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Cyber breaches inevitable; business leaders advised to be prepared

Cyber breaches inevitable; business leaders advised to be prepared

CHICAGO — When it comes to data breaches, it's not a matter of “if,” but “when,” speakers said during the National Risk Retention Association's conference in Chicago.

With more than half of all risk-retention groups involved in the healthcare industry, there's a lot of private information to protect, speakers said during a Tuesday panel on cyber security. And though they said it's impossible to prevent breaches entirely, preparing for them makes a huge difference.

“There are a lot of frameworks out there that help you build this risk mitigation strategy,” said Ryan Johnson, Raleigh, North Carolina-based director for Alvarez & Marsal L.L.C. “It's getting your incident response policy lined up, it's having counsel lined up, it's having a third party expert lined up so that when it happens, you follow your process. … Preferably that expert and that council know enough about your organization that it's not starting from zero when they get the phone call.”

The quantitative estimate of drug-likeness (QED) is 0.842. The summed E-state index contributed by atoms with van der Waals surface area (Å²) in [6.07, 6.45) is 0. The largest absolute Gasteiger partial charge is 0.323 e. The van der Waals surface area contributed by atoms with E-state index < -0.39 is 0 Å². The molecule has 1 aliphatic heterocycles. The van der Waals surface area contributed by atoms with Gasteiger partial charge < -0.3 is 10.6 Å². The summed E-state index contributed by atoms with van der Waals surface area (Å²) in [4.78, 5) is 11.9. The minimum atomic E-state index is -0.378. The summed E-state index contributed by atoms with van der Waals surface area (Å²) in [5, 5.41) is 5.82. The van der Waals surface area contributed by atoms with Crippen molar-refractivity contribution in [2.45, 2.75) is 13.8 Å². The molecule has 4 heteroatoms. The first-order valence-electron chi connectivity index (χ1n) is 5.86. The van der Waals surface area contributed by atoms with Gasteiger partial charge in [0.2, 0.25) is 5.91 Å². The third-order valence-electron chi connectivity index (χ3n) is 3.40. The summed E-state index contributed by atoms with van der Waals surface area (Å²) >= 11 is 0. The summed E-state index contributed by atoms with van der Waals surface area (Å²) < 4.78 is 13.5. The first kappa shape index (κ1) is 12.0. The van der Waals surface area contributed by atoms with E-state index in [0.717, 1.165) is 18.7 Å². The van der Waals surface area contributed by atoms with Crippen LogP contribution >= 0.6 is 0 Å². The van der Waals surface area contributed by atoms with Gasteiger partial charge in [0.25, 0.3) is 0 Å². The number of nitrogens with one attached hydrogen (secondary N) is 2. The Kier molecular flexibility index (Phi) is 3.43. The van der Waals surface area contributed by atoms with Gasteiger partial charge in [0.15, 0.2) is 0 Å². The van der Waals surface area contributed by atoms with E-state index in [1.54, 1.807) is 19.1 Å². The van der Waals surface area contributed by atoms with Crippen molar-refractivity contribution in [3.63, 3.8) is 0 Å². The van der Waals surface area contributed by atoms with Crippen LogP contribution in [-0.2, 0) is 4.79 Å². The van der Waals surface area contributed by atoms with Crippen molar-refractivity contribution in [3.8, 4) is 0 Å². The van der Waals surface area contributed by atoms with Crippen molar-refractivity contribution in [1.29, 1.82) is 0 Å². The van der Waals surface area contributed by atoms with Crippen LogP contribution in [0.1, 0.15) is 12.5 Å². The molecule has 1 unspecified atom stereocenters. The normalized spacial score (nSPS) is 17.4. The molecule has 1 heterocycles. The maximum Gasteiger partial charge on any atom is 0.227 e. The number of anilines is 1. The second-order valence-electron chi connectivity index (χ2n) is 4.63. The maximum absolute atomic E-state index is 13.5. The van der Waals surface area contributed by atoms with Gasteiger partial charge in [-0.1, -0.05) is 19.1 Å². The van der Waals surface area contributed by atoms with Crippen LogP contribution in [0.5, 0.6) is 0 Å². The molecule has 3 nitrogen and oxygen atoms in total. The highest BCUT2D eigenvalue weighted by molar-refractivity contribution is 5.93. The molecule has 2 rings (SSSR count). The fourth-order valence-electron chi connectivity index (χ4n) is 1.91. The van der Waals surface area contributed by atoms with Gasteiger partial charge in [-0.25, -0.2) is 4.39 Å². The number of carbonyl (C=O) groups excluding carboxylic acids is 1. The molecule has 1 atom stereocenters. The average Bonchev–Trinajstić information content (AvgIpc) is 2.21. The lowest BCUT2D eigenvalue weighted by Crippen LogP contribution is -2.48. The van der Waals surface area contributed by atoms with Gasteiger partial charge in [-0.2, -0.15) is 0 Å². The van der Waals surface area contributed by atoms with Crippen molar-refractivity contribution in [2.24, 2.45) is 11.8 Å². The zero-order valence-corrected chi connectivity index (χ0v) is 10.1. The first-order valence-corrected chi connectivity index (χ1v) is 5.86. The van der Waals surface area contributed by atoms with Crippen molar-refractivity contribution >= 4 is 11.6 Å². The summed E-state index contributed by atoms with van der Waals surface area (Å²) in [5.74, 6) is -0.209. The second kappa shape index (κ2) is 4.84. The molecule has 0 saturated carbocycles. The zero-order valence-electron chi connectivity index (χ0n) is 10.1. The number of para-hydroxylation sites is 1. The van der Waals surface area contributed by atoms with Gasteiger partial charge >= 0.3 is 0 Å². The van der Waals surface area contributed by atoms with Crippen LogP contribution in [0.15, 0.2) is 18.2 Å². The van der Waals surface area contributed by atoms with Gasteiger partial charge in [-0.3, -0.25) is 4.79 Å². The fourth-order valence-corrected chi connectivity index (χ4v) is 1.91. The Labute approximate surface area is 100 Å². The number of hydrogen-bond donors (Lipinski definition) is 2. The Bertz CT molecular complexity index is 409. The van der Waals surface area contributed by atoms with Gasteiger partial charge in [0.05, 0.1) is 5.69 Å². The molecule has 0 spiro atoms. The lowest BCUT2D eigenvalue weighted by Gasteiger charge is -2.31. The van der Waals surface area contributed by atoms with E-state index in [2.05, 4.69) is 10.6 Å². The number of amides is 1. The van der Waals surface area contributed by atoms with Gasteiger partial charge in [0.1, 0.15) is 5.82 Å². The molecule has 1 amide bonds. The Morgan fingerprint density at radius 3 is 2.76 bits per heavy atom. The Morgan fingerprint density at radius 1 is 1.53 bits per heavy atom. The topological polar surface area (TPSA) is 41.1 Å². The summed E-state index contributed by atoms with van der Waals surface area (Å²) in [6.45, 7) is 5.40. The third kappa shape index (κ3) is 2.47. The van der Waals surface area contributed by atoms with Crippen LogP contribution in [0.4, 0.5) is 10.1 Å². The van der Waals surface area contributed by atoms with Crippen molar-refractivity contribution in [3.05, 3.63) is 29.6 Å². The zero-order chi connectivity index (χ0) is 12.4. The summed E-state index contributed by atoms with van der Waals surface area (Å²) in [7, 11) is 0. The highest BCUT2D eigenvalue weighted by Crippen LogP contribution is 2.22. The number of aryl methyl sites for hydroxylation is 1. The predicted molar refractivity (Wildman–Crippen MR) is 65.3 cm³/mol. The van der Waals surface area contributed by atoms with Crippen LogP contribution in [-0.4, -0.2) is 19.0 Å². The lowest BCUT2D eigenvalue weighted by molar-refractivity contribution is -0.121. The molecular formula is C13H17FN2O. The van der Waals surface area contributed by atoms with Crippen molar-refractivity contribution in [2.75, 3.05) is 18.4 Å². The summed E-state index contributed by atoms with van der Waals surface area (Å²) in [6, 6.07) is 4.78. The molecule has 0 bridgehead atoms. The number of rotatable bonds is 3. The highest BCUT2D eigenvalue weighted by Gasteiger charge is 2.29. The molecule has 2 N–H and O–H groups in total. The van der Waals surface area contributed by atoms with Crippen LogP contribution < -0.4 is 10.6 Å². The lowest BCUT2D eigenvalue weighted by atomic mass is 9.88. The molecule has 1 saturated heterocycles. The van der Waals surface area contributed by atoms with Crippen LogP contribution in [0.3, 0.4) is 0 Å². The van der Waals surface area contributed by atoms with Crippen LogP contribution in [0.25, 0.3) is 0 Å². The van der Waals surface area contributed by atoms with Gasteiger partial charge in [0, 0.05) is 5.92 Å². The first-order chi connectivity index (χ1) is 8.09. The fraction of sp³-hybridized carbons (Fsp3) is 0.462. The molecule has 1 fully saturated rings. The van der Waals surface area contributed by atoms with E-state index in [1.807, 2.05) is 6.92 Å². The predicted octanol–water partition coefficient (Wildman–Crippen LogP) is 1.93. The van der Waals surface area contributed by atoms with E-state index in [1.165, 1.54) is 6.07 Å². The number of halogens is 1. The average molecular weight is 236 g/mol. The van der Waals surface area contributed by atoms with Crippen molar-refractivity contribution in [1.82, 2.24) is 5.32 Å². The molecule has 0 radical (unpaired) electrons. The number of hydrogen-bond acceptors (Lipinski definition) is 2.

As many employers have learned the hard way, the fines associated with breaches can be significant, said Nick Economidis, Houston-based underwriter at Beazley Group.

Some large organizations have been fined millions of dollars, while smaller organizations might see fines of several hundred thousand dollars, Mr. Economidis added.

“We have to get out of the mindset of 'if we get breached,' ” Mr. Johnson said. “If you have more than 100 computers then it's absolutely not 'if,' it's going to be 'when.' And whether you end up on the cover of The Washington Post or The New York Times or Brian Krebs' (security news) blog is going to be highly dependent on how you have prepared for what is inevitable.”

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